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He’s super C O O L. Watch what you say because he will repeat it.He’s EXTREMELY funny. He doesn’t like strangers sometimes. He makes noises that causes people to stare. When he’s super excited he waves his arms and jumps up and down. Loud noises scare him. His favorite characters is Power Rangers(For now that is). He’s 12 years old and no he still doesn’t color inside the lines. When he cries there is no calming him down until he’s done.Tempers flare somedays and sometimes are worse than others. If you saw him out and perhaps was blessed with his presence long enough, you would notice he’s just a little different. Most of you would probably stare and I’m still wondering if thats just the ignorant side of humans or the normal side of humans. Quavez, thats his name and Autism is the beat he dances to. I know those of you reading this is thinking “awww, thats so sad, or I feel so sorry for his family or him”. Save your pity. save your sympathy. Autism isn’t the end of the world and its certainly not the WORST that someone can be diagnosed with. In fact he doesn’t even realize that he has it. He runs, plays, laughs, and smile just like you and me. He was diagnosed at 5 years old after being misdiagnosed with ADHD. It’s safe to say that even when no one else saw him as being a little different, I did. I noticed there was something just not right when Quavez was around two he didn’t talk like most kids his age. He simply pointed. His tempers were unusual, he took the “terrible two’s” to a whole new level. It went from “terrible two’s to terrible three’s and four’s”. But this was different this was far more than him misbehaving. It would happen out of the blue anywhere and at any moment. At any given time he would be crying, screaming, kicking and no one knew why. I was young myself but had encountered children with special needs. I was always compassionate towards them. I just couldn’t put a name with his actions but I knew ADHD wasn’t it.I checked out a book called “the real boy” where this womans son had been diagnosed with Autism at age three. That was it…Autism. It had to be, Autism. But again who would listen to a “teenager” what would I know about that? Because in my familys mind “that didnt happen to us and he would be just fine, just learn a little slower than others”. Well you can only live in denial until they hit SCHOOL! I remember one day crying to my mom when he was diagnosed. “why him?, why not some other kid, He will be picked on by other kids,I said” and for me that hurt the most as I had once defended many special needs children being tortured by Ignorant children that parents just had simply not taught them not to stare, and pick at someone a little different. Aren’t we all different anyway? So why was it so terrible to be Autistic, or to have down syndrome, or Cerebal palsy? One summer I came from my usual stay in Maryland, I went to see Quavez and he asked me to spell my name. I did (thinking this would be no more than the usual lines) but slowly I saw a K.I.E.R.R.A form by crayon on a blank sheet of paper. It wasn’t perfect and a few words were backwards. But I swear that was the BEST picture I had ever seen. I was on the phone screaming OMG OMG HE WROTE MY NAME!!! I even got teary eyed because they couldnt understand that yes, he was 7years old and it should be something simple for most children. But he wasn’t most children and to know that I left a little boy that couldn’t do that just 2months ago to a little boy that could spell my name without me helping him was a very big deal. In fact every milestone they accomplish is a very big deal. Quavez has taught me that it’s not about the big things you can accomplish in life, its about the small things. Embrace life and don’t feel sorry for somone simply because they have a special need because they don’t need your pity or sympathy. There isn’t anything wrong with them at all they have feelings and emotions to. They have a need to be loved and cared for to. So the next time you’re out and you hear a hi out of the blue that maybe said 1,000 times say Hi back.or the next time you assume a child is just “acting out for no reason” think, “they might can’t help it. I don’t know the situation so who am I to judge?” Don’t just stand and stare or make assumptions ask a question. Become educated and more involved.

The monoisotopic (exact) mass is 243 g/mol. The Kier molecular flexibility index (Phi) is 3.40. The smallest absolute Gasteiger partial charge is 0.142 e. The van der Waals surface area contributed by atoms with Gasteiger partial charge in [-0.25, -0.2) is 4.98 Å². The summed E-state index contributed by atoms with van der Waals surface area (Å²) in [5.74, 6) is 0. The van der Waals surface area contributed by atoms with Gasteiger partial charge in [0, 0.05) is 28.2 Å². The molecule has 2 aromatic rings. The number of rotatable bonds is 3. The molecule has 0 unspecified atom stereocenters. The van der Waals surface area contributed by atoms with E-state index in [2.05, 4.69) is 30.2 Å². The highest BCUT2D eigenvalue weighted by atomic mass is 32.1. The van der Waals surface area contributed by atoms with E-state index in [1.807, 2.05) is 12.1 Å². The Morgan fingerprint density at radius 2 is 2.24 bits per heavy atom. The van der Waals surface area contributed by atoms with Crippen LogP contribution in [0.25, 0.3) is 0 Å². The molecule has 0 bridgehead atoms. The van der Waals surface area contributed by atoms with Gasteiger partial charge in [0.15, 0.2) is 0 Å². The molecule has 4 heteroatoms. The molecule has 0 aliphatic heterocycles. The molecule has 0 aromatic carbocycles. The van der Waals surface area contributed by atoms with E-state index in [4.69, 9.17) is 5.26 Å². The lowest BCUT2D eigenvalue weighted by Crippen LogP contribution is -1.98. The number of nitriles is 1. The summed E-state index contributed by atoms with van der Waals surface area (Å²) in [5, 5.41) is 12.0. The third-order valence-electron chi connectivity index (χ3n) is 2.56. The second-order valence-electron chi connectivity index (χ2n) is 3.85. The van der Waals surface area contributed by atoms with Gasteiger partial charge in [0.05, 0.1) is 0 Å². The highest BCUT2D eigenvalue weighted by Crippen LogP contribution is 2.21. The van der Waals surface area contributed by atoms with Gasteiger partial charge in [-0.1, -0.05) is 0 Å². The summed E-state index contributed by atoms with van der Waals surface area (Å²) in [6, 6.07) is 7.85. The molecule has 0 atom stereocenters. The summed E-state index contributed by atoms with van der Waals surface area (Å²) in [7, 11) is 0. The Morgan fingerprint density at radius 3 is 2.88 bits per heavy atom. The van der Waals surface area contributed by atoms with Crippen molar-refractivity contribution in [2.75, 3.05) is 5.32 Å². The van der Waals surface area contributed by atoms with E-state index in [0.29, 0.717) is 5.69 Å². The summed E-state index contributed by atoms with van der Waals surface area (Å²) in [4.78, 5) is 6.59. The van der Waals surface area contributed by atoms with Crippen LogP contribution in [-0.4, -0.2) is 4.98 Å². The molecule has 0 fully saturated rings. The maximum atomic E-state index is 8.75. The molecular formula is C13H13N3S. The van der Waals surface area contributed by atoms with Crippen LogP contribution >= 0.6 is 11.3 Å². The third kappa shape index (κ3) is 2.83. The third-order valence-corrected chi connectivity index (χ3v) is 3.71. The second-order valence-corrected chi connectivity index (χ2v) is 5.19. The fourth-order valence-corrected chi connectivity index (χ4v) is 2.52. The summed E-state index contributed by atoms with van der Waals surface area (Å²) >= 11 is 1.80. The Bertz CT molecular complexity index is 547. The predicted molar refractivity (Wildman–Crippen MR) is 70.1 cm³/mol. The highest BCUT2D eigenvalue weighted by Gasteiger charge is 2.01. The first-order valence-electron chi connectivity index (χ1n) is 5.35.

“LOOK BEYOND THE AUTISM AND YOU WILL SEE SOMEONE VERY SPECIAL.”-unknown
“the photos are dated wrong this was summer 2011”